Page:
England

Govia Thameslink names chief executive

Patrick Verwer Image copyright GTR
Image caption Patrick Verwer was the managing director of London Midland between January 2012 and December 2017

Beleaguered rail firm Govia Thameslink Railway (GTR) has appointed a new chief executive.

GTR, which runs Thameslink, Southern and Great Northern, said Patrick Verwer would take up the post in July.

Mr Verwer was in charge of London Midland Trains when it lost the franchise for West Midlands routes.

It had been forced to pay out £7m in compensation after 800 services were delayed or cancelled in 2012 because of a shortage of drivers.

London Midland Trains lost the franchise for routes in the West Midlands, as well as from London Euston to Crewe, and Liverpool to Birmingham in December 2017.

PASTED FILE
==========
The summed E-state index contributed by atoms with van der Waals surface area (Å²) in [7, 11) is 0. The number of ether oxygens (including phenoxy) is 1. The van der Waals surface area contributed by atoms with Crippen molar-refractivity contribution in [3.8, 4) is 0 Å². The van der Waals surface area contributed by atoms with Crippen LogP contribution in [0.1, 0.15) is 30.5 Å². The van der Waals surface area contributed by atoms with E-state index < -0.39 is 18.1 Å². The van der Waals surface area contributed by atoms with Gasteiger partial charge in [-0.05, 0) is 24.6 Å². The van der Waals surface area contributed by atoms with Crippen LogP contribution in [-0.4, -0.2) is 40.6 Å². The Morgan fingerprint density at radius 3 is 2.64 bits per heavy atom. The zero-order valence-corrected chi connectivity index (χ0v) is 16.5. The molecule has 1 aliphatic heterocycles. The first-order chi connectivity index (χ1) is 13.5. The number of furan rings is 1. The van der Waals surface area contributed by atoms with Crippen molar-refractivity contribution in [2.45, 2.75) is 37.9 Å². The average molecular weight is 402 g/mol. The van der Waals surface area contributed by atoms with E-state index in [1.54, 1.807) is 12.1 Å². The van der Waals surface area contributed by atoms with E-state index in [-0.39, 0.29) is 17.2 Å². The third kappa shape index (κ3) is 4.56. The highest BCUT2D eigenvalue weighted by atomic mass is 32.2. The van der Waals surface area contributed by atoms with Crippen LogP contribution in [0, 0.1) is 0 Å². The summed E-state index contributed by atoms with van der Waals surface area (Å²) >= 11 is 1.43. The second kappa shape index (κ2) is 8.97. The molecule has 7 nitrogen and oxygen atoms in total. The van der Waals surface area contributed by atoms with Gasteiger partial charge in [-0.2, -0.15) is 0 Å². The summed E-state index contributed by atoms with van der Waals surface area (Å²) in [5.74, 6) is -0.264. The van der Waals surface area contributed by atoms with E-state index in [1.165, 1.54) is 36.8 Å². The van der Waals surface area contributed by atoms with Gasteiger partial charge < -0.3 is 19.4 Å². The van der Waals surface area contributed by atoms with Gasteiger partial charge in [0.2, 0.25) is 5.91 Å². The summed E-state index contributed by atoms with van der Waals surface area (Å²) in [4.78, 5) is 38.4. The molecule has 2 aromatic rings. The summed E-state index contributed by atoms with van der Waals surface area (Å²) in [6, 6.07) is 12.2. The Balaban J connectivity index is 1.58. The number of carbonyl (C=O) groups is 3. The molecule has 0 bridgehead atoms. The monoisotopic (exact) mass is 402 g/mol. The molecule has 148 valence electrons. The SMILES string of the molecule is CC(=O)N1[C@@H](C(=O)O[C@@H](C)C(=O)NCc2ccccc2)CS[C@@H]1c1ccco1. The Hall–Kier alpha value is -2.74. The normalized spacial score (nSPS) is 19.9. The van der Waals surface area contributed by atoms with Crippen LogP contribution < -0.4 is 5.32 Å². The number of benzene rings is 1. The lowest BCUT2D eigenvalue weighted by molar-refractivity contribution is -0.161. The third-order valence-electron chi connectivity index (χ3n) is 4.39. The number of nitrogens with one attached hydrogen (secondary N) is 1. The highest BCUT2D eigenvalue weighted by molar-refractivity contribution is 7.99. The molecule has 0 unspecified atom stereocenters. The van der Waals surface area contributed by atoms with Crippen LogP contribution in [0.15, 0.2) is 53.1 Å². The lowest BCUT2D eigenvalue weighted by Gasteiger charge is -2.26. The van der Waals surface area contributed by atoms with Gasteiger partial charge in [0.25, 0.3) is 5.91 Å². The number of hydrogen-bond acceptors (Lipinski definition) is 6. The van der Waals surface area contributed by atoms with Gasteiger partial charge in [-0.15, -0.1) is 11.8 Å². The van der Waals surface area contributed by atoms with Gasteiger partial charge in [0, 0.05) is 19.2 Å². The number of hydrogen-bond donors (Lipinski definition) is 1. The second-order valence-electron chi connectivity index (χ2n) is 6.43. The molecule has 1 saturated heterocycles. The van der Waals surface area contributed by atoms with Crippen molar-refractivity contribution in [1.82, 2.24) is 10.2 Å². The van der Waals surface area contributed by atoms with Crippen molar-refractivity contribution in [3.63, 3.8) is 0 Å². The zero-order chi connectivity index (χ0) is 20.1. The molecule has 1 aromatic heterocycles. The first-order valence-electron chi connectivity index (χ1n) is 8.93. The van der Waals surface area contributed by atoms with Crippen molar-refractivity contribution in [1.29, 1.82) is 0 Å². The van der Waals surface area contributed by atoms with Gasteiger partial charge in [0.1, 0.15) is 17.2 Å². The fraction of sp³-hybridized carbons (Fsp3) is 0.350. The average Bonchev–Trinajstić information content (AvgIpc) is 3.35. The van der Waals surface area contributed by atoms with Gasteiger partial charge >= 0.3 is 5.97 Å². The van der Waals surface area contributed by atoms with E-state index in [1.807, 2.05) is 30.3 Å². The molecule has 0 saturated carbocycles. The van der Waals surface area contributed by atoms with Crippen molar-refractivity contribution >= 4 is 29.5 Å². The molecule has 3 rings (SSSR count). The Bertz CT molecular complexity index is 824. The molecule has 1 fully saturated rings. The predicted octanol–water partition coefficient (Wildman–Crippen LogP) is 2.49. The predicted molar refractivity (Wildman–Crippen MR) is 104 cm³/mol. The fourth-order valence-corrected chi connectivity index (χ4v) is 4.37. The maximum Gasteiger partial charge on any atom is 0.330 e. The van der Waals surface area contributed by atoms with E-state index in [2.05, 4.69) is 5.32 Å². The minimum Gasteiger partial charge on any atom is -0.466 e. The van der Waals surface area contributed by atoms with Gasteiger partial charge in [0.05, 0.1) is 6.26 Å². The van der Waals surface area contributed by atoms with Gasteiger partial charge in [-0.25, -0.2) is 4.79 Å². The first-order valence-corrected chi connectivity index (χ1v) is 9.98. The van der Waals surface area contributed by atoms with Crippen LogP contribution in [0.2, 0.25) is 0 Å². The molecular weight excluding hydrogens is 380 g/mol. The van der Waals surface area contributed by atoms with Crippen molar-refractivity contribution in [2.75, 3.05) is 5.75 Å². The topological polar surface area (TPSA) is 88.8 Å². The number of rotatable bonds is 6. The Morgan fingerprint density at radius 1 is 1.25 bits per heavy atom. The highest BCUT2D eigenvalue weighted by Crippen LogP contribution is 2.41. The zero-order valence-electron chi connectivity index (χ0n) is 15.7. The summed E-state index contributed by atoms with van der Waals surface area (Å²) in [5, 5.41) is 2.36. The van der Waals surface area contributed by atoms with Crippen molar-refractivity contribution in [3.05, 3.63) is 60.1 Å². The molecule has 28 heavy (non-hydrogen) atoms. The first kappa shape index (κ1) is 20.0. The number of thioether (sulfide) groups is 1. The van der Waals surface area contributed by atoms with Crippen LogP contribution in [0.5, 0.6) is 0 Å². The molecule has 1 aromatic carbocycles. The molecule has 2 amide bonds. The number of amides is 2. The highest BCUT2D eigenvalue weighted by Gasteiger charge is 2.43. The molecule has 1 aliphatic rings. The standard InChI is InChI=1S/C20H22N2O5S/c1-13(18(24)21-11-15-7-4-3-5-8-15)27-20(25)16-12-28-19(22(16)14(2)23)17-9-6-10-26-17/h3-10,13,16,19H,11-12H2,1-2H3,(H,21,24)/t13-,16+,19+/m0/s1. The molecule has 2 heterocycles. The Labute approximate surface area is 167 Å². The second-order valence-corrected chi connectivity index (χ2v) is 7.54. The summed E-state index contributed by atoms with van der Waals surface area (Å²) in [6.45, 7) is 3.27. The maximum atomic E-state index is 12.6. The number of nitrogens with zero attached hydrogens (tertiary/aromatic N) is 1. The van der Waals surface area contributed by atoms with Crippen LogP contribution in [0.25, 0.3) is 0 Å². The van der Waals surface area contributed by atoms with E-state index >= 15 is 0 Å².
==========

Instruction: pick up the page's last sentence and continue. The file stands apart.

At one point during London Midland's tenure the 16:46 from London Euston to Crewe was then the most overcrowded rail service in England and Wales, with more people standing up than sitting down, according to Department for Transport figures.

RMT general secretary Mick Cash, who described GTR as a "rotten franchise", has yet to comment on Mr Verwer's appointment.

Image caption Charles Horton said he recognised the frustrations of rail passengers

GTR Passengers have faced major disruption as hundreds of trains were cancelled following the introduction of new timetables in May.

About 230 daily services were removed from GTR's routes to make for a "more consistent timetable", the company said.

Charles Horton, announcing his resignation as GTR chief executive on Friday, said it was "the right time to hand over the leadership" of GTR.

He had rejected claims the company did not have enough drivers to work the new timetable, saying: "We have sufficient drivers, but where drivers are available to run these services is mismatched."

David Brown, chief executive of Go-Ahead, GTR's parent company, said: "I have full confidence in Patrick's ability and determination to lead GTR and its team through the current difficulties and to deliver the long-term benefits of the new timetable."

Image copyright Alamy
Image caption Commuters say lives, jobs and towns are being destroyed by delays and cancellations

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